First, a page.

WASHINGTON -- A large contingent of House Republicans is trying to revive Yucca Mountain as the main site for the nation's nuclear waste as part of a broader plan that calls for building 200 new nuclear plants by 2030.
If approved, the U.S. would begin building nuclear plants on an unprecedented scale: Currently, the nation gets 20 percent of its electricity from 104 nuclear reactors.
Among other things, the legislation would require the Nuclear Regulatory Commission to complete its review of the Yucca Mountain site in Nevada "without political interference."
That would be difficult, with top Democrats trying hard to scrap the project.
Yucca Mountain has been a source of controversy since at least 1987, when Congress designated the remote desert site as the only option for a long-term nuclear waste storage site. In recent years, however, opponents have held the political momentum.
In a speech to the Nevada Legislature last month, Senate Majority Leader Harry Reid of Nevada boasted that Congress had "killed Yucca Mountain" because of fears it would hurt the state's tourism industry.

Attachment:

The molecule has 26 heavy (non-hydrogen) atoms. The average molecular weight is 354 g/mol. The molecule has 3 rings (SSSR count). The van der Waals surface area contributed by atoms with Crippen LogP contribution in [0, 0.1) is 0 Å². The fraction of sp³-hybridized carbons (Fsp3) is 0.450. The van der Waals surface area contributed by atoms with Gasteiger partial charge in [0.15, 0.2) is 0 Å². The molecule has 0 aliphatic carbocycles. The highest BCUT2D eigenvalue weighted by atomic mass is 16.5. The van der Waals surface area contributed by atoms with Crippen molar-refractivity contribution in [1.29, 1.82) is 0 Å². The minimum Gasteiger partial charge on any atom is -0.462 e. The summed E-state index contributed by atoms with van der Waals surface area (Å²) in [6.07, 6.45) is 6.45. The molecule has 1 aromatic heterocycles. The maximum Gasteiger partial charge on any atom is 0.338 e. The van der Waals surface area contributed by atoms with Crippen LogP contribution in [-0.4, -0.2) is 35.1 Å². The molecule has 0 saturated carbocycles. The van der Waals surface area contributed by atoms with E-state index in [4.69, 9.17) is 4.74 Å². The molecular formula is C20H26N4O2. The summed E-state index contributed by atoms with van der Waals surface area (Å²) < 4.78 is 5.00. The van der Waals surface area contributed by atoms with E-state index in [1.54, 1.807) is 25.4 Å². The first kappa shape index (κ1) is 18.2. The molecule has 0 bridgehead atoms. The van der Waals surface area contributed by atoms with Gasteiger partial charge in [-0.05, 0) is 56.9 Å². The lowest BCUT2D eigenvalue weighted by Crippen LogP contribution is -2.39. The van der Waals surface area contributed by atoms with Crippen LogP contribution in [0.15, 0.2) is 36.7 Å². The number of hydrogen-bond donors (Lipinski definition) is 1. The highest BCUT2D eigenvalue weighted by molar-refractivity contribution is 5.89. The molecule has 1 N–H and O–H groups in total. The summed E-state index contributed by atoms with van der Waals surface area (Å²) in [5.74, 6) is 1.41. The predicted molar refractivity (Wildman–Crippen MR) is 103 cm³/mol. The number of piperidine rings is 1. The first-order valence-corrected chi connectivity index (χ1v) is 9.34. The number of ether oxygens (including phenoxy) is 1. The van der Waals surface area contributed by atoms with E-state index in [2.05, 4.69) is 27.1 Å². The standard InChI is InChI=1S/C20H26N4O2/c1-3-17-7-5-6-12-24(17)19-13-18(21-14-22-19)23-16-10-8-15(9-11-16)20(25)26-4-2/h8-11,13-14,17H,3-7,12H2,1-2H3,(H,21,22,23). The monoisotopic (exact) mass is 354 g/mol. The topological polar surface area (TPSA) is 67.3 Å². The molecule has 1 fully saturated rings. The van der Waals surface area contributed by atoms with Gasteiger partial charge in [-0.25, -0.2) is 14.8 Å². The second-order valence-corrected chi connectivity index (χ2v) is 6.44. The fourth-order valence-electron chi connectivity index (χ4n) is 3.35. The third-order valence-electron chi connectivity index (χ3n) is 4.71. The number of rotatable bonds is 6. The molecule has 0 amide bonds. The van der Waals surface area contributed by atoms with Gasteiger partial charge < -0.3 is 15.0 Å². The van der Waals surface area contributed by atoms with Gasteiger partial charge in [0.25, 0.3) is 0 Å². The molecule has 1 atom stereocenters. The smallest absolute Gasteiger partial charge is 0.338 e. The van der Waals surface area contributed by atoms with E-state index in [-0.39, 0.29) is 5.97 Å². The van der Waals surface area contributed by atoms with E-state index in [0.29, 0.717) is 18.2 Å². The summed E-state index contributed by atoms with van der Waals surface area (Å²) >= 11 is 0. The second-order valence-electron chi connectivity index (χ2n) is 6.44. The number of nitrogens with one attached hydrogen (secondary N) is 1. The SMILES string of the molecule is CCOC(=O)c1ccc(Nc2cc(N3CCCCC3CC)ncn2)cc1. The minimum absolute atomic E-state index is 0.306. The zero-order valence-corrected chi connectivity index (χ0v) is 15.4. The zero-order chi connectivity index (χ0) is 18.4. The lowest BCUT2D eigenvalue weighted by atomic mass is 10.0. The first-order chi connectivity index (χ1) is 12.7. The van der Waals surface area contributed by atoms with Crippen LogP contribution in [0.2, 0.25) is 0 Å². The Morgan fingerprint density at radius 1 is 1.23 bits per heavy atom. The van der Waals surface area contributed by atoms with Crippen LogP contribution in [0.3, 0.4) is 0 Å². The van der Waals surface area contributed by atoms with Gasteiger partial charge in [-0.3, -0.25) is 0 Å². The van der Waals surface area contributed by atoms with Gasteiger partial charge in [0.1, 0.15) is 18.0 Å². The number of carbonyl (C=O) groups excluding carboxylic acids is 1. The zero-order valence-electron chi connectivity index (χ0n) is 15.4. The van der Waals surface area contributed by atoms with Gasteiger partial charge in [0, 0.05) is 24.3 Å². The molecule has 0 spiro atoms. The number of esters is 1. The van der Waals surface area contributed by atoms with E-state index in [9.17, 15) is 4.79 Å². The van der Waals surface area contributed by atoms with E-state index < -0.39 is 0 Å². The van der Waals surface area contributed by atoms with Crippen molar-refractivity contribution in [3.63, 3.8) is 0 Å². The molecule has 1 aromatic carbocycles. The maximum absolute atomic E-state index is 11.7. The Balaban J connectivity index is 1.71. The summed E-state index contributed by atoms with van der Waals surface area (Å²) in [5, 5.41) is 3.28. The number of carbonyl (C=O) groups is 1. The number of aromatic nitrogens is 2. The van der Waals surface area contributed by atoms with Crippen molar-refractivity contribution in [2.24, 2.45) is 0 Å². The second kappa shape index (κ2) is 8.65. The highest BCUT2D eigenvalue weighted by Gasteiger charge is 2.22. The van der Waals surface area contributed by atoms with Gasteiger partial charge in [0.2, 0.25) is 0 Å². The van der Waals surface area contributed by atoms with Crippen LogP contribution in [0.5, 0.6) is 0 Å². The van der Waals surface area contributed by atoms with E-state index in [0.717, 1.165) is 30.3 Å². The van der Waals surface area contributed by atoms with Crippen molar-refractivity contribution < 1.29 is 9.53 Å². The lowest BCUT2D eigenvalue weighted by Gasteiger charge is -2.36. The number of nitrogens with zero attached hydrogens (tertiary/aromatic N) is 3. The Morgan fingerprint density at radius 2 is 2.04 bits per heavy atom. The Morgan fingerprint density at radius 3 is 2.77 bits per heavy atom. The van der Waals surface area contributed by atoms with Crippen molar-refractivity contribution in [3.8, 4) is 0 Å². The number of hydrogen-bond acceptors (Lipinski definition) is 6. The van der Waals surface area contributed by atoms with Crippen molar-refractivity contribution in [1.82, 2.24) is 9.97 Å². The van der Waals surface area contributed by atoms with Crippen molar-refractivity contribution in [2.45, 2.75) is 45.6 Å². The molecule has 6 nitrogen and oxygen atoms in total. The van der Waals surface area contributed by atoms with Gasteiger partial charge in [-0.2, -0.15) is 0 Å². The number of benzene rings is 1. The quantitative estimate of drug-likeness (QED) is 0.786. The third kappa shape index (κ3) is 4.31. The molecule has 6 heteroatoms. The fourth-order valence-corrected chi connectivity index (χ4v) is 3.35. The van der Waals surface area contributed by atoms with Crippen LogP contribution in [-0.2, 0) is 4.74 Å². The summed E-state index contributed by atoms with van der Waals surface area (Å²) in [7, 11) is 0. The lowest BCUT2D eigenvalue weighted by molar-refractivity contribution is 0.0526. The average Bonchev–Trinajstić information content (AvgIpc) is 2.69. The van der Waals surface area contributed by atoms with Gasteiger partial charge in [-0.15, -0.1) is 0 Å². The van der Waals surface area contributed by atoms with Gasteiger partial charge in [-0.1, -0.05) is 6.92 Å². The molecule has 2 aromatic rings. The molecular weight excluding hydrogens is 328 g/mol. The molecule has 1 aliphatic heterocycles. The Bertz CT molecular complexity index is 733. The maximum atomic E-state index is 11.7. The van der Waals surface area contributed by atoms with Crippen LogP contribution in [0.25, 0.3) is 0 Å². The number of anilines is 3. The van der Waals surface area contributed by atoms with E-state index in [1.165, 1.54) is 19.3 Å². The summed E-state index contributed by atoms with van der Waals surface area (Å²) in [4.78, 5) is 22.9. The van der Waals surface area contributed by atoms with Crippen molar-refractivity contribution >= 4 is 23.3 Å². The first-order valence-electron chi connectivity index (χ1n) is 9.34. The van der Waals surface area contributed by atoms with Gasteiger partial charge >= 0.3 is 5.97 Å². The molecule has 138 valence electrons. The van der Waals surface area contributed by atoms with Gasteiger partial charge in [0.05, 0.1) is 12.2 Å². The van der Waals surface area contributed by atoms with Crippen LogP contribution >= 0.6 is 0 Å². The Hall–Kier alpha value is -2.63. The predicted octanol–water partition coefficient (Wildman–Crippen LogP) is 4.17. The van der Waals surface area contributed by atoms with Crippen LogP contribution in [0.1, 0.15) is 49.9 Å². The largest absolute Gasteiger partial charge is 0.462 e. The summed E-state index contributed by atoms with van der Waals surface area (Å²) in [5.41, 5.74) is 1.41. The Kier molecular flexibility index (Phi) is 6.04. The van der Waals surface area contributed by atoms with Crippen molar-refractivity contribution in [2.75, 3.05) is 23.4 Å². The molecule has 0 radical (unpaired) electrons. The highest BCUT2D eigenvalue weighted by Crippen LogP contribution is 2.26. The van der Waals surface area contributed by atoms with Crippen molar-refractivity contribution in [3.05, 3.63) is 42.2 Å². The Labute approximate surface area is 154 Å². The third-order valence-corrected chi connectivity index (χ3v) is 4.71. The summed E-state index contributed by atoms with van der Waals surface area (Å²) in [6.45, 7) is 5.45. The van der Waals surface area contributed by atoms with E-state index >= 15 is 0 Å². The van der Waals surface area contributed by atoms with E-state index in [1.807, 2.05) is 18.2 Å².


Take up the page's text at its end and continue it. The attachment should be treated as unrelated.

And President Obama, who campaigned against the proposed repository in 2008, has included no money for Yucca Mountain in his 2012 budget.
The issue is of particular importance for Washington, which wants to use Yucca Mountain to bury nuclear waste from the Hanford Nuclear Reservation, the nation's largest atomic waste cleanup site. It also would take waste from the Columbia Generating Station nuclear power plant north of Richland.
The state already has sued the Obama administration, claiming the Department of Energy has no right to junk the Yucca Mountain plan. The project calls for digging deep tunnels into mountainsides about 90 miles northwest of Las Vegas, where high-level nuclear waste would be stored and buried for 10,000 years as it decays.
"There's a fundamental issue here, and that is Yucca Mountain was created statutorily," said Washington state Republican Rep. Doc Hastings, the chairman of the House Natural Resources Committee. "No executive, I don't care which party he is, can unilaterally say, 'I don't want to carry out the law.' And that's precisely what this president is saying."